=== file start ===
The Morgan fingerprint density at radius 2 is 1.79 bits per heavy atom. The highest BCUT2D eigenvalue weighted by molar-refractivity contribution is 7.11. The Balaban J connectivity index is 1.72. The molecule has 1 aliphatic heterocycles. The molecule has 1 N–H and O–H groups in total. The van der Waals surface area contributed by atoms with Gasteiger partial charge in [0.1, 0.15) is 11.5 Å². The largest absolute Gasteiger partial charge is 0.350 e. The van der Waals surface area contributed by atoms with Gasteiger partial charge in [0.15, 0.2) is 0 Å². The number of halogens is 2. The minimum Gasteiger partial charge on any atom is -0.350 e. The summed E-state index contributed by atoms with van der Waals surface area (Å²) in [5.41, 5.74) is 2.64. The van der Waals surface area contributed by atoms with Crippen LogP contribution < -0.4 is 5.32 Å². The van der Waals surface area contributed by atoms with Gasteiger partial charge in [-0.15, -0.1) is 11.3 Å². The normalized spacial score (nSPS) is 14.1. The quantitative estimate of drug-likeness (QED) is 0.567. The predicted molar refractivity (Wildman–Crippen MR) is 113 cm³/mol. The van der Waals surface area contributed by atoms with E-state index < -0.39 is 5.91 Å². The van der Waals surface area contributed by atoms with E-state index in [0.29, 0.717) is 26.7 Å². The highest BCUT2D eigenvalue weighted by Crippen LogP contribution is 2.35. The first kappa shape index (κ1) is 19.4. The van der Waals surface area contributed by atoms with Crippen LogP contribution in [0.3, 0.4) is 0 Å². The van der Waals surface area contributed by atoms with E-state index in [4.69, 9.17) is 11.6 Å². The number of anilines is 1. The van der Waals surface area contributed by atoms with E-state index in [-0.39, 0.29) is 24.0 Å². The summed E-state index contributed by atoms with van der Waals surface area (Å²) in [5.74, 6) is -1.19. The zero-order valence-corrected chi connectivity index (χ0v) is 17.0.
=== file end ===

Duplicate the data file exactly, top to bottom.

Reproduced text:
The Morgan fingerprint density at radius 2 is 1.79 bits per heavy atom. The highest BCUT2D eigenvalue weighted by molar-refractivity contribution is 7.11. The Balaban J connectivity index is 1.72. The molecule has 1 aliphatic heterocycles. The molecule has 1 N–H and O–H groups in total. The van der Waals surface area contributed by atoms with Gasteiger partial charge in [0.1, 0.15) is 11.5 Å². The largest absolute Gasteiger partial charge is 0.350 e. The van der Waals surface area contributed by atoms with Gasteiger partial charge in [0.15, 0.2) is 0 Å². The number of halogens is 2. The minimum Gasteiger partial charge on any atom is -0.350 e. The summed E-state index contributed by atoms with van der Waals surface area (Å²) in [5.41, 5.74) is 2.64. The van der Waals surface area contributed by atoms with Crippen LogP contribution < -0.4 is 5.32 Å². The van der Waals surface area contributed by atoms with Gasteiger partial charge in [-0.15, -0.1) is 11.3 Å². The normalized spacial score (nSPS) is 14.1. The quantitative estimate of drug-likeness (QED) is 0.567. The predicted molar refractivity (Wildman–Crippen MR) is 113 cm³/mol. The van der Waals surface area contributed by atoms with E-state index < -0.39 is 5.91 Å². The van der Waals surface area contributed by atoms with E-state index in [0.29, 0.717) is 26.7 Å². The highest BCUT2D eigenvalue weighted by Crippen LogP contribution is 2.35. The first kappa shape index (κ1) is 19.4. The van der Waals surface area contributed by atoms with Crippen LogP contribution in [0.3, 0.4) is 0 Å². The van der Waals surface area contributed by atoms with E-state index in [4.69, 9.17) is 11.6 Å². The number of anilines is 1. The van der Waals surface area contributed by atoms with E-state index in [-0.39, 0.29) is 24.0 Å². The summed E-state index contributed by atoms with van der Waals surface area (Å²) in [5.74, 6) is -1.19. The zero-order valence-corrected chi connectivity index (χ0v) is 17.0.